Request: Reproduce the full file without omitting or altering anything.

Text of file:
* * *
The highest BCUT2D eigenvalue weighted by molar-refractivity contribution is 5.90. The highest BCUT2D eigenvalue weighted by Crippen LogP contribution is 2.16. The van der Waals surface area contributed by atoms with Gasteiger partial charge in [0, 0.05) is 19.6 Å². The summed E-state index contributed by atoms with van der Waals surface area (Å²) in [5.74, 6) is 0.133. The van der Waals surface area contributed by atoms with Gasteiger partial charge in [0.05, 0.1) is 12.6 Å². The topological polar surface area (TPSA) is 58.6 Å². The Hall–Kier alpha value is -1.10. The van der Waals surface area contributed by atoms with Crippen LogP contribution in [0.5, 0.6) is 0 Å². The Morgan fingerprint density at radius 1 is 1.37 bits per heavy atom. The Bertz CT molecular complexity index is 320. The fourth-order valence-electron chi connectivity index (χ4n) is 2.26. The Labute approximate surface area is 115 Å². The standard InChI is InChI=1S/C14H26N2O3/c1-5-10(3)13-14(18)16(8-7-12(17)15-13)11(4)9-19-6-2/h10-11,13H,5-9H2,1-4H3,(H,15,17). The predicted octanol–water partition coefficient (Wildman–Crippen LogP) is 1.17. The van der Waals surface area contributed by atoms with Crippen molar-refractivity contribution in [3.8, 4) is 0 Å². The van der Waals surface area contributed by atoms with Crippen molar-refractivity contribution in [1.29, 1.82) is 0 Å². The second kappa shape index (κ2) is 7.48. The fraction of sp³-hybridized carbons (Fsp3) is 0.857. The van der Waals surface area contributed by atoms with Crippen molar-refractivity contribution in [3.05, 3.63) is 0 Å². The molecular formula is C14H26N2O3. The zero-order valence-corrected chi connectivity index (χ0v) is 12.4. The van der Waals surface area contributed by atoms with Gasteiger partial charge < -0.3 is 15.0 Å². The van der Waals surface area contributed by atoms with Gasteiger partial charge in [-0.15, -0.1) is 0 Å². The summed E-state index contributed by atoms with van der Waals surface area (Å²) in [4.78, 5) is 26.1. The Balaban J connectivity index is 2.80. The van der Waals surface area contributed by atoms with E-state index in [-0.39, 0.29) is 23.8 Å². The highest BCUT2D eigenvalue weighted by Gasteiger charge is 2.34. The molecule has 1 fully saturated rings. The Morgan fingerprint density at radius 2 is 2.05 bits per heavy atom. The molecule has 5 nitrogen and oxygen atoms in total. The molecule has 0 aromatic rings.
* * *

The highest BCUT2D eigenvalue weighted by molar-refractivity contribution is 5.90. The highest BCUT2D eigenvalue weighted by Crippen LogP contribution is 2.16. The van der Waals surface area contributed by atoms with Gasteiger partial charge in [0, 0.05) is 19.6 Å². The summed E-state index contributed by atoms with van der Waals surface area (Å²) in [5.74, 6) is 0.133. The van der Waals surface area contributed by atoms with Gasteiger partial charge in [0.05, 0.1) is 12.6 Å². The topological polar surface area (TPSA) is 58.6 Å². The Hall–Kier alpha value is -1.10. The van der Waals surface area contributed by atoms with Crippen LogP contribution in [0.5, 0.6) is 0 Å². The Morgan fingerprint density at radius 1 is 1.37 bits per heavy atom. The Bertz CT molecular complexity index is 320. The fourth-order valence-electron chi connectivity index (χ4n) is 2.26. The Labute approximate surface area is 115 Å². The standard InChI is InChI=1S/C14H26N2O3/c1-5-10(3)13-14(18)16(8-7-12(17)15-13)11(4)9-19-6-2/h10-11,13H,5-9H2,1-4H3,(H,15,17). The predicted octanol–water partition coefficient (Wildman–Crippen LogP) is 1.17. The van der Waals surface area contributed by atoms with Crippen molar-refractivity contribution in [3.8, 4) is 0 Å². The van der Waals surface area contributed by atoms with Crippen molar-refractivity contribution in [1.29, 1.82) is 0 Å². The second kappa shape index (κ2) is 7.48. The fraction of sp³-hybridized carbons (Fsp3) is 0.857. The van der Waals surface area contributed by atoms with Crippen molar-refractivity contribution in [3.05, 3.63) is 0 Å². The molecular formula is C14H26N2O3. The zero-order valence-corrected chi connectivity index (χ0v) is 12.4. The van der Waals surface area contributed by atoms with Gasteiger partial charge < -0.3 is 15.0 Å². The van der Waals surface area contributed by atoms with Gasteiger partial charge in [-0.15, -0.1) is 0 Å². The summed E-state index contributed by atoms with van der Waals surface area (Å²) in [4.78, 5) is 26.1. The Balaban J connectivity index is 2.80. The van der Waals surface area contributed by atoms with E-state index in [-0.39, 0.29) is 23.8 Å². The highest BCUT2D eigenvalue weighted by Gasteiger charge is 2.34. The molecule has 1 fully saturated rings. The Morgan fingerprint density at radius 2 is 2.05 bits per heavy atom. The molecule has 5 nitrogen and oxygen atoms in total. The molecule has 0 aromatic rings.